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Consumers take longer to decide what to buy – thanks to technology

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Ecommerce and related technologies mean that consumers are taking longer to decide what to buy, a new report suggests.

Technology, therefore, is slowing, not speeding, the purchase journey, says the 2014 Retail Report from retail property specialist Hammerson and analysts Conlumino. The Considered Consumer report says that ten years ago, consumers went from initial consideration to purchase in half a day. Today, it takes three and a half days to reach the same point. Over the same period, browsing has gone from 50 minutes to 90 minutes today. The time taken to complete the transaction, however, has speeded up: going from eight minutes to six minutes.

Customers, the report suggests, are now more willing to wait for good value. Some 70% now say they hardly ever buy at full price, and 60% say they’ll always wait for a product to be on offer.

Impulse purchases have given way to planned purchasing, especially since online has made it easier to compare ranges and prices, the report suggests. Shoppers are using around 13 stores regularly, compared to around seven 10 years ago, and some 45% of shoppers say they now use three or four sales channels to shop – compared to one or two channels in 2002.

The report suggests that when consumers go to the shop they do so with three key approaches: the short and focused convenience shop, the experience shop that might combine a leisure activity with retail spending of around £57, and the luxury shop, in which shoppers spend around £225 or more. In 2013, convenience trips accounted for a total shopping value of £29bn, experience trips of £14bn and luxury trips of £10bn, the report estimates.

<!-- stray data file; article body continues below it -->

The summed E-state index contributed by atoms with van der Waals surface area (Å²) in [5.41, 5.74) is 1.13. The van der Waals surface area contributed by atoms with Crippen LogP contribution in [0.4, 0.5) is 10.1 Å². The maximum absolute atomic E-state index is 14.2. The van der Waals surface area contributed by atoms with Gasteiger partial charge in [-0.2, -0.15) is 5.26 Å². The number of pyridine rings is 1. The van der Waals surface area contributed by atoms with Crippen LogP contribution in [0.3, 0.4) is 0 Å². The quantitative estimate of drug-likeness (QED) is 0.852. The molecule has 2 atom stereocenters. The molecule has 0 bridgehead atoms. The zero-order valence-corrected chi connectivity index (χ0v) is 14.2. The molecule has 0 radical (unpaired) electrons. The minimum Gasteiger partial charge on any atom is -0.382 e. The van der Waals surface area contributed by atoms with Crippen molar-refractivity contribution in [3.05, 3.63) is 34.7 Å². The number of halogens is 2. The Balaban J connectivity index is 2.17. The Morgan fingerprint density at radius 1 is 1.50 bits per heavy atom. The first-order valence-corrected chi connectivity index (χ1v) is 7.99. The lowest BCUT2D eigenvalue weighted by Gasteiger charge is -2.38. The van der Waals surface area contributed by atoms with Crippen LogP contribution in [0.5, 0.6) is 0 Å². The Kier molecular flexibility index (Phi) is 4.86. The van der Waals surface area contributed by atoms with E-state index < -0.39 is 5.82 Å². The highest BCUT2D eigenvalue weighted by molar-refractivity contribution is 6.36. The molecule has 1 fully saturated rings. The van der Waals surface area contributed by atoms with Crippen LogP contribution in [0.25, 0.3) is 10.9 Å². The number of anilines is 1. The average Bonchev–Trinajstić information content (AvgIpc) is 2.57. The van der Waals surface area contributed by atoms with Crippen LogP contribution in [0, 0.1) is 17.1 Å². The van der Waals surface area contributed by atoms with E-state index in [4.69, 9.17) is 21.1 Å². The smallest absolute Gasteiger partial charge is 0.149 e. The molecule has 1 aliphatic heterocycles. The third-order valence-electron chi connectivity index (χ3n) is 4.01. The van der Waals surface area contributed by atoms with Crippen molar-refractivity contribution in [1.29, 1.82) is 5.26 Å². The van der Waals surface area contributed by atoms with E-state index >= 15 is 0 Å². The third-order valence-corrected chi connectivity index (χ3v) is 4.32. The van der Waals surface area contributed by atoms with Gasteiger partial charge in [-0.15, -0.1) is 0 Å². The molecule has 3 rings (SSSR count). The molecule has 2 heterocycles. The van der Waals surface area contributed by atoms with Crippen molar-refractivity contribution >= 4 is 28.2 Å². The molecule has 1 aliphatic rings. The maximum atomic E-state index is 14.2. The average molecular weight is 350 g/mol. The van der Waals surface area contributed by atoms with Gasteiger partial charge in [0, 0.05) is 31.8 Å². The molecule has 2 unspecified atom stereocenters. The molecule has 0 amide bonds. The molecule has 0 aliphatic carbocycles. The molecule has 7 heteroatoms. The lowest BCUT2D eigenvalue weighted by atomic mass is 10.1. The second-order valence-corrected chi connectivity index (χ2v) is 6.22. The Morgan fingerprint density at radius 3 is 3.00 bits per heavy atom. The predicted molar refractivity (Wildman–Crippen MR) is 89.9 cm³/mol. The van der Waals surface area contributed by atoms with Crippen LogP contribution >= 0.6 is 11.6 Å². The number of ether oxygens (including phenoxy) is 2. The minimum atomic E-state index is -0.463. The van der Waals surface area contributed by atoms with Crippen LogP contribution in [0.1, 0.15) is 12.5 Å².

David Atkins, chief executive of Hammerson said: “Today’s Considered Consumer holds the balance of power compared to the consumer of ten years ago. Shoppers nowadays can choose the channel they wish to shop with, when they shop, the price they wish to pay and they have a host of destination options. Retailers have to work harder than ever to attract this customer – they need to distinguish their brand and their value proposition and it’s essential to create compelling shopping environments both on and offline if they are to continue appealing to today’s consumer.

“While retailers continue to adapt to changing consumer demand, we also have to continue to develop iconic destinations with engaging and sociable spaces. Across the three styles ofshopping, consumers are expecting more and it’s no longer just about shops. Our centres are increasingly moving towards entertainment centres, which need to excite and surprise shoppers on every visit.”

Neil Saunders, managing director of Conlumino , said: “Since the downturn the modern consumer has been very fortunate, the majority of people own an abundance of products and don’t have a pressing need to buy more. The problem for retailers is that this abundance can create a complacency and boredom towards shopping; it’s much more difficult to excite people than it used to be.

“One of the solutions is to understand that shopping is much more than about buying things, it’s about being entertained, having a day out, and about being inspired. The retailers and shopping destinations that react to this change are much more likely to generate footfall and build loyal shoppers who will visit again and again.”

Martin Smethurst, managing director of retail at technology business Wincor Nixdorf, says that in-store innovations have a part to play with improving the shopping experience. “Advances in technology should bring new opportunities and ways to engage even more with customers. In fact, mobile payment, click and collect, contactless payments and kiosks can all ensure that paying becomes an experience in itself,” he said. “The layout of some stores haven’t changed in years, but shopper habits are changing all the time.”

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